The financial success of CELEBRATION will also give Pride WA the ability to mass-advertise the PARADE next year. Ten months ago, Pride was again potentially insolvent. This year, we directed our PARADE funding into professional event management and float-building. Next year, we will seriously invest in marketing the PARADE to try and get the big crowds back.
Other things we are thinking about include the time of the daytime PARADE. Should it be staged later in the afternoon? Should it be on Sunday? Should we have water stations along the PARADE route? Should we have DJs and shows amping the crowd near the Brass Monkey, before the event? Which other community groups can we get to participate, given there are now fewer LGBTI community groups than there used to be? What can we learn from other daytime parades around WA and the world?
We are also examining CELEBRATION. Did we get the mix of entertainment right? Should there be more DJ music? Should we have shows throughout the day, rather than just the end? Should we have two stages, or just one? Do we need more local performers, or more headline acts? Should we have pop-up entertainment throughout the venue?
We are also always discussing the time of year we should be staging our events. This year, we had the wettest September on record and, if we had staged the PARADE and CELEBRATION on the Queen’s Birthday long weekend, it would have been washed out. The weather on the day will never please everybody, but the financial risk of a washout to Pride WA is enormous, and staging outdoor events in the increasingly wet early months of spring is no longer a responsible option.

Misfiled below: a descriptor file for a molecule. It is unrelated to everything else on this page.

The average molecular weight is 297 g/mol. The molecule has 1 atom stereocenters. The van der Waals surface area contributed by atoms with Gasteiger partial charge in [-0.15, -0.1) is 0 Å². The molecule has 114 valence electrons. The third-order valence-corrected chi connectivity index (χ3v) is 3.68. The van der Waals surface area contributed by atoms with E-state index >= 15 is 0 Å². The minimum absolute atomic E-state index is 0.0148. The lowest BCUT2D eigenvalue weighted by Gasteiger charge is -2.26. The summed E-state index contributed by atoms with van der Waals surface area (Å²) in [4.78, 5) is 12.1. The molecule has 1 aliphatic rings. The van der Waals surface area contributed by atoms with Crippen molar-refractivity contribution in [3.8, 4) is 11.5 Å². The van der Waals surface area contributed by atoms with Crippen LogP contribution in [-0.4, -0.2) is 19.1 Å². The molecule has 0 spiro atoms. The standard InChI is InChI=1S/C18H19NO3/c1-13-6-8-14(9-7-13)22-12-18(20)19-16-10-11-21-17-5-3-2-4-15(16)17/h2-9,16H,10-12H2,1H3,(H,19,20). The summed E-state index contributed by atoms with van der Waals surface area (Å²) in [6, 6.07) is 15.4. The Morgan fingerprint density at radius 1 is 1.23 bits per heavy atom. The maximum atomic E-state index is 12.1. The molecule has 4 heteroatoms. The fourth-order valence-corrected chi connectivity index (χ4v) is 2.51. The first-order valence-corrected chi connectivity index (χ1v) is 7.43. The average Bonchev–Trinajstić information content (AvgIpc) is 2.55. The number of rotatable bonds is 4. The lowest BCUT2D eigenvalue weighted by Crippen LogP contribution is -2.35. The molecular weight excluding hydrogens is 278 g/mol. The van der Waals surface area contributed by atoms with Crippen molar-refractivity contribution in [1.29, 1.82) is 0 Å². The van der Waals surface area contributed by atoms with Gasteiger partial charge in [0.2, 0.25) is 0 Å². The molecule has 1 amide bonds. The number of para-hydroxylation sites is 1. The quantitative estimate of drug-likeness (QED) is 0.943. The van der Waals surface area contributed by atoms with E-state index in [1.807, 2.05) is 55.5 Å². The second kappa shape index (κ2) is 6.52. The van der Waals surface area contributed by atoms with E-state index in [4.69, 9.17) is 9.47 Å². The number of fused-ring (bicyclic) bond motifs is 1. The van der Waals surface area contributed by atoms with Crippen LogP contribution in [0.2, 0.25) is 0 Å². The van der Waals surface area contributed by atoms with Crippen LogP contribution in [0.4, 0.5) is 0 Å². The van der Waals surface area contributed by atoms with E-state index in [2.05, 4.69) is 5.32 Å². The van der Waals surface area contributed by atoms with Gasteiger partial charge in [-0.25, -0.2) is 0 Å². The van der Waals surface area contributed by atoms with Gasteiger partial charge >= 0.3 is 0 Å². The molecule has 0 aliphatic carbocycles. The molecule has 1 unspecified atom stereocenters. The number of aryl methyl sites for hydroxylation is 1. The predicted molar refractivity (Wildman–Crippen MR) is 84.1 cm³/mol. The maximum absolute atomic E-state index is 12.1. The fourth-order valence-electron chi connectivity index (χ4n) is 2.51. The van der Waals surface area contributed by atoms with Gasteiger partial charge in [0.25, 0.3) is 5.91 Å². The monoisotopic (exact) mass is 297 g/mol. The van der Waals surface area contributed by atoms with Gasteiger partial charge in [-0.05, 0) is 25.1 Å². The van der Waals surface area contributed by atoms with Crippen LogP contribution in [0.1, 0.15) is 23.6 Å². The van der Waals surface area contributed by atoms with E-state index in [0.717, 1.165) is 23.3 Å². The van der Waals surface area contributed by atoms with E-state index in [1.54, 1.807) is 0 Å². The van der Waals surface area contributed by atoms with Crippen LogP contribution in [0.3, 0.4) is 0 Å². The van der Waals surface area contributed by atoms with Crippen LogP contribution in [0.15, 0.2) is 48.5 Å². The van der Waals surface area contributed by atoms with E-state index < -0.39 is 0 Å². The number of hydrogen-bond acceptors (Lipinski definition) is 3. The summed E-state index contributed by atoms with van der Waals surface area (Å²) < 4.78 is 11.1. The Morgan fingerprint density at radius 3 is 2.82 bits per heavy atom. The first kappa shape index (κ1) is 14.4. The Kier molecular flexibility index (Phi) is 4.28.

So, we are actively thinking through all of these issues for next year, and we are doing so with the best interests of our 24-year-old organisation, and the community we serve, at heart. At the start of this year, we were faced with the decision as to whether to wind Pride up, or make changes to ensure the organisation had a future.
We chose the latter and have been working furiously. However, it won’t happen overnight. Sponsorship relationships take time to build. Credibility and trust take years to re-establish. New events take time to become part of our culture. Strategy takes time to implement.
As a result of the work we have done this year, and the positive experience of most on the weekend, we are now in the position of having the financial resources we need to take a huge step forward next year. We encourage everyone with concerns over the new format to reserve judgment until you see what is possible by a properly resourced Pride WA.
If you would like to have your say on the future direction of Pride WA and the events we stage, we encourage you to participate in the Strategic Review process we have just launched. Funded by Lotterywest, the review aims to identify Pride WA’s future purpose, as well as developing a viable organisational structure and business model, to ensure we can deliver well into the future.
For more information or to complete PrideWA’s online survey, visit: www.pridewa.asn.au for details.
Image: courtesy of Pride WA